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"What's wrong, Clint? You look like you've just seen a ghost," Sal Mathews said, slapping Clint Travers on the back, and jolting his attention to the people in the restaurant once more.
Clint glanced from the crowded mall to his friend.
Shaking himself, he defied the uneasy anticipation that ran up his spine as he smiled at his friends. "She was probably just a hallucination."
Sal nodded with a big grin on his ruggedly handsome face. "Clint, you better quit chasin' those skirts, and find you a steady gal. It's high time you were married, boy."
Without another word, Clint handed the baby in his arms back to Sal's wife. Little Freddie, all of three months old didn't seem to want to leave the warmth of Clint's chest. Funny, but Clint didn't like giving him back, either. He was fond of children. Especially since his older brother Deke had married and had begun a family of his own. Fatherhood looked tempting. If only marriage didn't go with it. There was only one woman that could ever hold his heart, and she was strictly off limits. He'd decided many years ago that marriage was completely out of the question.
Little Freddie fussed as his mother reached to take him. For just a second, Clint imagined what it might be like, coming home to a little woman, and children, lots of children. He shrugged it off. It would never happen. Not now. Not after he'd messed up the one good thing in his life.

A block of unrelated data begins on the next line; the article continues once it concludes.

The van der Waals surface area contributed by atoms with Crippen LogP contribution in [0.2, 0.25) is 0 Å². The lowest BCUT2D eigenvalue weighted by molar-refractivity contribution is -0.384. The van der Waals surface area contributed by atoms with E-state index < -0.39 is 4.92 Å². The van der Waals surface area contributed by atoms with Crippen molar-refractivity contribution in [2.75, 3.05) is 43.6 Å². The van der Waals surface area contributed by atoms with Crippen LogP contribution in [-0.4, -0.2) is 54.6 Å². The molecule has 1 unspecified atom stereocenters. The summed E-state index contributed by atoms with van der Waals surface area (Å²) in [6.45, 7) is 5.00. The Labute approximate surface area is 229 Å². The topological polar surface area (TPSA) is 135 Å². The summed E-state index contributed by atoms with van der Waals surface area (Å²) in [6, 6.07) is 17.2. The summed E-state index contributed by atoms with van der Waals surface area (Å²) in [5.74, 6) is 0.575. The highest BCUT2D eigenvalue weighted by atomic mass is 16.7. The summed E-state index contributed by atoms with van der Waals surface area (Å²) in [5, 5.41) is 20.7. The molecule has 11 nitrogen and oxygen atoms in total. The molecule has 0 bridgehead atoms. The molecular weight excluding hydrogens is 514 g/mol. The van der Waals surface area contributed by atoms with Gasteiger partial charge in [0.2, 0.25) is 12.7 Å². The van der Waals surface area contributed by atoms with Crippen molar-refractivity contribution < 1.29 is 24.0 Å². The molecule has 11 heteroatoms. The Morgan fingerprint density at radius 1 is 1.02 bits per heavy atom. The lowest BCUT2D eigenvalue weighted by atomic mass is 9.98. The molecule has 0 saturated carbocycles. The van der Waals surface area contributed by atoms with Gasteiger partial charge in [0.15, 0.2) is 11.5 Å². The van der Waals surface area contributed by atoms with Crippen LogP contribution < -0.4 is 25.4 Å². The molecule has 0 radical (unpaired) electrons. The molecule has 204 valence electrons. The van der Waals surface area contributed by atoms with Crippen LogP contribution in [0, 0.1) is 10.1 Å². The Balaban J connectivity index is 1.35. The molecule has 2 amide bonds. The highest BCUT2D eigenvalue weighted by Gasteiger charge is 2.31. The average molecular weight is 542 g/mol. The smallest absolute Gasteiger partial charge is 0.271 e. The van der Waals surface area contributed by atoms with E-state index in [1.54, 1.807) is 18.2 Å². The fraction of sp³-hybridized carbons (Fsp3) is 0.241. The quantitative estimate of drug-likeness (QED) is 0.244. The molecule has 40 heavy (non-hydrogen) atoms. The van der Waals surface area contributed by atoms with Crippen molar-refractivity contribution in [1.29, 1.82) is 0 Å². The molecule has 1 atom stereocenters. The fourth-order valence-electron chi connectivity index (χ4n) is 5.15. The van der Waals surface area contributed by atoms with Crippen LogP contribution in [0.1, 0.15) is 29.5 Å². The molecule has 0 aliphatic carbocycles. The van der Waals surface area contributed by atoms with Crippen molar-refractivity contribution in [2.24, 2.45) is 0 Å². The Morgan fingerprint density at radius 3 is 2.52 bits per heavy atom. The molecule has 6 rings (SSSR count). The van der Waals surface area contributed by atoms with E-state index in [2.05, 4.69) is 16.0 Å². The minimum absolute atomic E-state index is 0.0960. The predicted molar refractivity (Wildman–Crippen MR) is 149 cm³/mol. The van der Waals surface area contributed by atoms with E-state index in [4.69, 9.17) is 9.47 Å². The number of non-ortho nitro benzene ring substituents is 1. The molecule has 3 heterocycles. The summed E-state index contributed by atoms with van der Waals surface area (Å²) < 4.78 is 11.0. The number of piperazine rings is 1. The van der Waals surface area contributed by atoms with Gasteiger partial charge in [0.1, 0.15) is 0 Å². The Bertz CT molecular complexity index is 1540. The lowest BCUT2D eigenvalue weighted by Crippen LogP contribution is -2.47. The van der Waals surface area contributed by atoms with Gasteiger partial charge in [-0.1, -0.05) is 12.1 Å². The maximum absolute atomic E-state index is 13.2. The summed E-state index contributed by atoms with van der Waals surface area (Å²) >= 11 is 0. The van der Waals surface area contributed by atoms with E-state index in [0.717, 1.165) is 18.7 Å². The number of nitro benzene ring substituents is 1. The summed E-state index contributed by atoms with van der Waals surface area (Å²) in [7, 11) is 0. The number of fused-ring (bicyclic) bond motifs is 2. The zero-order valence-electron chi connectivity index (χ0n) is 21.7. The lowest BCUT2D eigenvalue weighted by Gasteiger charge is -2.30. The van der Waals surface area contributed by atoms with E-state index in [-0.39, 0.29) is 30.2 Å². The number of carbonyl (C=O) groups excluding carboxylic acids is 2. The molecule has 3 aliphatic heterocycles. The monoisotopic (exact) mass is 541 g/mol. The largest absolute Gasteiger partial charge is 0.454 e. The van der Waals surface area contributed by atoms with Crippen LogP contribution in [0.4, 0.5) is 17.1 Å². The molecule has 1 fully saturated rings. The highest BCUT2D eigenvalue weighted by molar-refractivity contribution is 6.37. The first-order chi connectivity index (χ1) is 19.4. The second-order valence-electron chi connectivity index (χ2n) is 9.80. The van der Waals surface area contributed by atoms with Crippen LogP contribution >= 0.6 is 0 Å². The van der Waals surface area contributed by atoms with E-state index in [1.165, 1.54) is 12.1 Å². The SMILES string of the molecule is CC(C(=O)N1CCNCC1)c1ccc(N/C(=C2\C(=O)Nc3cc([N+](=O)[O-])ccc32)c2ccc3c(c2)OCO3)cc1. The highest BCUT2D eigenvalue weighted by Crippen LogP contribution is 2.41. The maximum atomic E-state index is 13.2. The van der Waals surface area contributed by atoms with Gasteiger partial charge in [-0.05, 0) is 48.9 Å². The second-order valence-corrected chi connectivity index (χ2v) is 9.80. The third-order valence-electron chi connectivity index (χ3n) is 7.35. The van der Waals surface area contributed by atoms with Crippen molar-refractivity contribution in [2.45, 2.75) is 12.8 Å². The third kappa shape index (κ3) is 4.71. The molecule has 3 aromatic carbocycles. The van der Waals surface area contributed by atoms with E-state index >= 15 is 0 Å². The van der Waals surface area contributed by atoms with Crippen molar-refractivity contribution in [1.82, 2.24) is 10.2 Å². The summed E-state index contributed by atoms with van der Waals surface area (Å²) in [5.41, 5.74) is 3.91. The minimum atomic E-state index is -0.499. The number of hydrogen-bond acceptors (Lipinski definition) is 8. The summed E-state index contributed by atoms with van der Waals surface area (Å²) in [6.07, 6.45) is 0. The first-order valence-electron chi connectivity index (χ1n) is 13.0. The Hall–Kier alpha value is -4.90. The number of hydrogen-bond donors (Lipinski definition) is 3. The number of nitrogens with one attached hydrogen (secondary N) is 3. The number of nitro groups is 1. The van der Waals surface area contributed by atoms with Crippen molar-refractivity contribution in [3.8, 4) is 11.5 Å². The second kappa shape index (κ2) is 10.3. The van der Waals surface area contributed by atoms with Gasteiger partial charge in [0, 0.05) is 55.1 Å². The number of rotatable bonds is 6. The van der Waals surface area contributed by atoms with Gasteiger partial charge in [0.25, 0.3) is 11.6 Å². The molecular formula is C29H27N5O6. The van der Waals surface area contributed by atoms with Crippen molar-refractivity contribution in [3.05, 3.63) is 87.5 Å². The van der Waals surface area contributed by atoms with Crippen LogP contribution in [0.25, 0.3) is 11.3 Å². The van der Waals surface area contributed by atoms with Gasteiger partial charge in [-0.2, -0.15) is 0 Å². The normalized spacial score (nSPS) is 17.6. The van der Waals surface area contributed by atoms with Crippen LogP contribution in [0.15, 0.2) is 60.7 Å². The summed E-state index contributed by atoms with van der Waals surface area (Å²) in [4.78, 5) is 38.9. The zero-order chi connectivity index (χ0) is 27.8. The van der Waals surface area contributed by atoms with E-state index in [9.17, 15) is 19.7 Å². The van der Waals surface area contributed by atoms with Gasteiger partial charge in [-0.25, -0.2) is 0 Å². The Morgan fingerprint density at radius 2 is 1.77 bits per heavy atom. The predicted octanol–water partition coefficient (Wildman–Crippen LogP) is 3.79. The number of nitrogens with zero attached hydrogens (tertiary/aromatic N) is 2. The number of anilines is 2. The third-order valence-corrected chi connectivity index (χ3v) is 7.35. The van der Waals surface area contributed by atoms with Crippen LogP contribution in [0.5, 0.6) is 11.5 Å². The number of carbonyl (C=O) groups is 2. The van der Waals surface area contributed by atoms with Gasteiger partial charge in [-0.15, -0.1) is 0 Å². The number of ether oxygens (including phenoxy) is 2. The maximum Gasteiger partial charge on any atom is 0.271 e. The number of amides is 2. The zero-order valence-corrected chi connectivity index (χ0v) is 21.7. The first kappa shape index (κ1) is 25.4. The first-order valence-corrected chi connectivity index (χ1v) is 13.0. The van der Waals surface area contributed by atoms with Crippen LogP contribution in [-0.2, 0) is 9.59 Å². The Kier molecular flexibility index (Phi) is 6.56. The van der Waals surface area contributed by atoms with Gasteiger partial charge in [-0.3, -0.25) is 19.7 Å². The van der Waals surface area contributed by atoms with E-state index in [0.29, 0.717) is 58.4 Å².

"Not me. Although I wouldn't mind having a little critter or two, myself."
Sal's wife Wendy shook her head, her large brown eyes narrowing on Clint with a serious frown. "It's a shame. You'd make a dandy father, Clint. Why, just look at you. You calmed littleFreddie down just by picking him up. He likes you, and quite frankly, Little Freddie doesn't cater to many men. I swear, Clint, you are a living, breathing waste."
Clint gave Wendy a quick, sharp glance. That wasn't the first time he'd heard that, but it still stuck in his craw to hear it. "A waste. Just because I don't want to be saddled with a wife and white picket fence. Marriage is fine for some, but not me. I'm a rodeo bum, remember?"
"You don't have to be, you know. You chose to be." Wendy reminded.
While he was talking, his mind was on the apparition that he had probably imagined by the window of the restaurant. Through the throngs of Christmas shoppers, he had spotted her. Or, at least, he thought he had. Yeah, like a dozen times before.
He had to get out of here. He had to know if that was Abby or not!
Abigail Martin had been his neighbor. His best friend--until he ruined it. He wasn't prepared to run into her, and yet, he had to know for sure. But one glance from those see-all blue eyes of hers, and his groin reacted with a jolt. It had to be her. No woman had ever affected him the way Abby had.
He suddenly stood and grabbed his black Stetson from the back of his chair. He grabbed his black leather jacket, and straightened his bolero tie. "Say, do you mind if I take a raincheck on that drink at your place later?"
Sal reared back in his chair, and shot him a quizzical look. "Sure, Clint, any time. Only next time you're in town, don't wait so long to call us."
"I won't. It's been wonderful, but I need to tie a few loose ends up before I head home, if you don't mind," Clint said, running a gentle hand over little Freddie's red fuzzy hair. He'd only been with Sal a couple of hours, and already he was wondering what it might be like to have a few little cowpokes of his own. He had to quit thinking along those lines; it would do no good. He didn't deserve that kind of happiness.
Apprehension shot through him as his mind continued to narrow on Abby.
"Congratulations, he looks like he's going to grow up to be one fine little cowboy."